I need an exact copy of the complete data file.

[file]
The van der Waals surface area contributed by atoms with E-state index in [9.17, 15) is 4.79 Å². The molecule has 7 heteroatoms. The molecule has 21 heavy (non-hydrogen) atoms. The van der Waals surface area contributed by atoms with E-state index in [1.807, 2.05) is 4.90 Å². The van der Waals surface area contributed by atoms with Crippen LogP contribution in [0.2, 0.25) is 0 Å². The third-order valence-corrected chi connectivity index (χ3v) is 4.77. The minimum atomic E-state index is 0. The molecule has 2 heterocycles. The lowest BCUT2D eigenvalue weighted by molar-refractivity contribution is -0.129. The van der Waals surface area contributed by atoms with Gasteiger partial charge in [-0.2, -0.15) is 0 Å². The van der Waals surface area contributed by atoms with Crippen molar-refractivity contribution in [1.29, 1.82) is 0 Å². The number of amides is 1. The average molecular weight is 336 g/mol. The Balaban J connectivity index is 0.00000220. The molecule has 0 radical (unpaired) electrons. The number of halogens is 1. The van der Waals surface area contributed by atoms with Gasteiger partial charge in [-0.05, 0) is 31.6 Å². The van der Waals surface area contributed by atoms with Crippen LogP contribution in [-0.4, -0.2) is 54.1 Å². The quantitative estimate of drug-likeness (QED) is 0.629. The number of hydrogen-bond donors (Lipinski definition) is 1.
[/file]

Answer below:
The van der Waals surface area contributed by atoms with E-state index in [9.17, 15) is 4.79 Å². The molecule has 7 heteroatoms. The molecule has 21 heavy (non-hydrogen) atoms. The van der Waals surface area contributed by atoms with E-state index in [1.807, 2.05) is 4.90 Å². The van der Waals surface area contributed by atoms with Crippen LogP contribution in [0.2, 0.25) is 0 Å². The third-order valence-corrected chi connectivity index (χ3v) is 4.77. The minimum atomic E-state index is 0. The molecule has 2 heterocycles. The lowest BCUT2D eigenvalue weighted by molar-refractivity contribution is -0.129. The van der Waals surface area contributed by atoms with Gasteiger partial charge in [-0.2, -0.15) is 0 Å². The van der Waals surface area contributed by atoms with Crippen molar-refractivity contribution in [1.29, 1.82) is 0 Å². The number of amides is 1. The average molecular weight is 336 g/mol. The Balaban J connectivity index is 0.00000220. The molecule has 0 radical (unpaired) electrons. The number of halogens is 1. The van der Waals surface area contributed by atoms with Gasteiger partial charge in [-0.05, 0) is 31.6 Å². The van der Waals surface area contributed by atoms with Crippen LogP contribution in [-0.4, -0.2) is 54.1 Å². The quantitative estimate of drug-likeness (QED) is 0.629. The number of hydrogen-bond donors (Lipinski definition) is 1.